17. Brownedoff says:
    February 27, 2011 at 3:10 pm
    ““SWAG”
    ———–
    I thought it was an acronym and I came up with several suitable rude words for S, W and A but got stuck on G – so I reached for Wiki and found this:”

    Sophisticated wild ass guess.

    [Reply: I believe the acronym stands for “Scientific Wild Ass Guess.” ~dbs, mod.]

  18. rbateman says:
    February 27, 2011 at 3:02 pm

    The USGS maintains a website regarding the impact/s.

    http://geology.er.usgs.gov/eespteam/crater/

    There has been a lot of scientific debate going on about the effects the Chesapeake Bay impact/s had upon the global climate and atmospheric-oceanic chemistries versus the Deccan Traps vulcanism. I have often wondered and speculated whether or not they are missing the possibility that the Deccan Traps vulcanism could have been brought about by a series of these major impact events. When the Shoemaker-Levy comet impacted Jupiter, we could see first-hand how the Jovian gravity caused the comet to break into pieces and impact across widely spaced trails across Jupiter. Similar impact events on a far smaller scale may have been detected as trails of impact craters acorss the Midwest of the United States. The Chesapeake crater it appears may have been accompanied by other major imapct craters farther north. There are one or more major impact craters off the coast of India which may have a connection to the vulcanism of the Deccan Traps. I can’t help but wonder if perhaps one or more major impacts at this time were of sufficient energy to disrupt the crust and upper mantle to cause some extreme vulcanism evnts in the Deccan Traps and elsewhere, thereby causing some major changes in climate? The role of such speculated major changes in climate due to impact events versus the PETM is another question.

  19. Richard Telford says:
    February 27, 2011 at 11:09 am

    rbateman says:
    February 27, 2011 at 10:42 am

    The PETM spans nearly two Ice Ages cycles in length.
    What caused this?
    ———
    Greenhouse gases – perhaps related to volcanism, perhaps with a contribution from methane clathrates
    *************
    There has never been a time that I have heard about when when CO2 increased BEFORE temperatures rose. Please cite references.

    At 50 million years even the 800 year lag reported between warming and CO2 might be undetectable.

    I am willing to learn !

  20. The impact event could reasonably be expected to send shock waves through the ocean, stirring up the clathrates. But then, any impact should have had similar results, and we have only one PETM.

  21. Please stop trying to come up with a local, geological source of extra CO2 to explain the PETM. Get it through your heads – – CO2 ain’t important and, if anything, it is an effect of global climate change, not a cause.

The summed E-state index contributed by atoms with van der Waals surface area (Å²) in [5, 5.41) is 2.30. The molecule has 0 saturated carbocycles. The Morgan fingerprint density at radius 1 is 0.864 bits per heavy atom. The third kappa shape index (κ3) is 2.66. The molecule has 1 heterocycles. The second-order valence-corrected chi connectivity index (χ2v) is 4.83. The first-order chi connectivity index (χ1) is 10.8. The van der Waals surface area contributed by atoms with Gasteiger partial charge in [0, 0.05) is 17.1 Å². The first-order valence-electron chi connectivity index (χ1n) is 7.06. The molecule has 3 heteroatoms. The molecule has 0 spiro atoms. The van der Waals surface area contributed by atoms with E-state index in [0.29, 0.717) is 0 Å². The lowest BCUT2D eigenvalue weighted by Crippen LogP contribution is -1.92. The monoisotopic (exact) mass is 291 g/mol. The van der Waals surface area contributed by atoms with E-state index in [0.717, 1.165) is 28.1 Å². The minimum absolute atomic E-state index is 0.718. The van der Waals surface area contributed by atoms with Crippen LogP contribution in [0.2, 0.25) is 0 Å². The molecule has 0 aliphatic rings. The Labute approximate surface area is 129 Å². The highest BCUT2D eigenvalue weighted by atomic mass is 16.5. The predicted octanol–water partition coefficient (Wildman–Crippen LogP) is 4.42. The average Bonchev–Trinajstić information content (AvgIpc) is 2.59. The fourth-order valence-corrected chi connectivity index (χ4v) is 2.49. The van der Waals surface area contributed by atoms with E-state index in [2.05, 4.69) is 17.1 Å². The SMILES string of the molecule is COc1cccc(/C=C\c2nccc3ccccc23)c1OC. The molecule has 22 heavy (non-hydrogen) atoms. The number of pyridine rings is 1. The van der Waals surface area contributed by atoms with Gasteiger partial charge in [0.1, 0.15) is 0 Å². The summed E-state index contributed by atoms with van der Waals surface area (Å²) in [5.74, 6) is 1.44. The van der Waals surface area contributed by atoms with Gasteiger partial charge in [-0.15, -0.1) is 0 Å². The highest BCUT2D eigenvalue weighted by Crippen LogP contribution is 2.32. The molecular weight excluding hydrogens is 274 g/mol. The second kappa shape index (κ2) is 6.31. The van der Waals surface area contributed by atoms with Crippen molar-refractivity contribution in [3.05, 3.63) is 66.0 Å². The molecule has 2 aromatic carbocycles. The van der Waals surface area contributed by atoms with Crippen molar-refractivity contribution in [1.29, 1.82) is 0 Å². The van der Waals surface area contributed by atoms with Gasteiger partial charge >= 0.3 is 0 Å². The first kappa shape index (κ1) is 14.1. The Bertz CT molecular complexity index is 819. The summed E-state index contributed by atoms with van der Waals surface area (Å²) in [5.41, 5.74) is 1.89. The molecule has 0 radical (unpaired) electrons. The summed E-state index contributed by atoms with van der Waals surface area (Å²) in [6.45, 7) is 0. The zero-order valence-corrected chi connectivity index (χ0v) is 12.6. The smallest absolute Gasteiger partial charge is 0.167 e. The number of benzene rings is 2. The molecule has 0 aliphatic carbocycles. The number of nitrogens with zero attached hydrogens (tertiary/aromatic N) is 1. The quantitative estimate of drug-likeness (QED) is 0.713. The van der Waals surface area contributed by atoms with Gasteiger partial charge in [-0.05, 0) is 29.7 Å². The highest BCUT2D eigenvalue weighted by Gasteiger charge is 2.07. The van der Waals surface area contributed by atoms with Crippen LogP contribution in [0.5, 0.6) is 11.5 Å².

CO2 absorption effect on long-wavelength radiation to space is logarithmic WRT concentration, so increasing CO2 above about 400 ppm is irrelevant.

    The most likely explanations of the PETM temperature increase is one or two things. More shallow epeiric seas (Tethys) then were able to store and distribute more solar-induced heat energy. Second, the sun may have been more active then, either in the form of increased irradiation or more effective transmission of solar output to the oceans (reduced cloud cover).

    Drives me nuts when folks go looking for changes in a trace gas to explain major climate changes. Big change needs a Big Cause, and that fundamentally means the Sun.

  22. Jim Cole says:
    February 27, 2011 at 6:02 pm
    Please stop trying to come up with a local, geological source of extra CO2 to explain the PETM.

    Atmospheric carbon dioxide concentrations were on a major downtrend from 2,000ppm to less than 1,000ppm, except for a brief and minor blip of about 50-100ppm resurgence in the early Tertiary. So, don’t think discussion of the PETM necessarily involves an assumption that a warmer or colder climate at the time of the PETM was supposed to be caused by CO2. The global temperatures were stable and far higher than present while the carbon dioxide levels more than halved at the time.

  23. There are two rather curious statements in the article. The first is in regard to plankton indicative of the PETM:

    And another regarding sea level rise:

    Does it not strike anyone else as odd that the effects of the PETM seem to have started appearing before the PETM is thought to have begun? How can one sort out cause and effect when the supposed effects are appearing before the PETM begins, implying that what ever caused those effects happened even earlier? Either those effects, and their cause, have nothing to do with the PETM, or else the PETM itself is just a delayed effect of the same cause.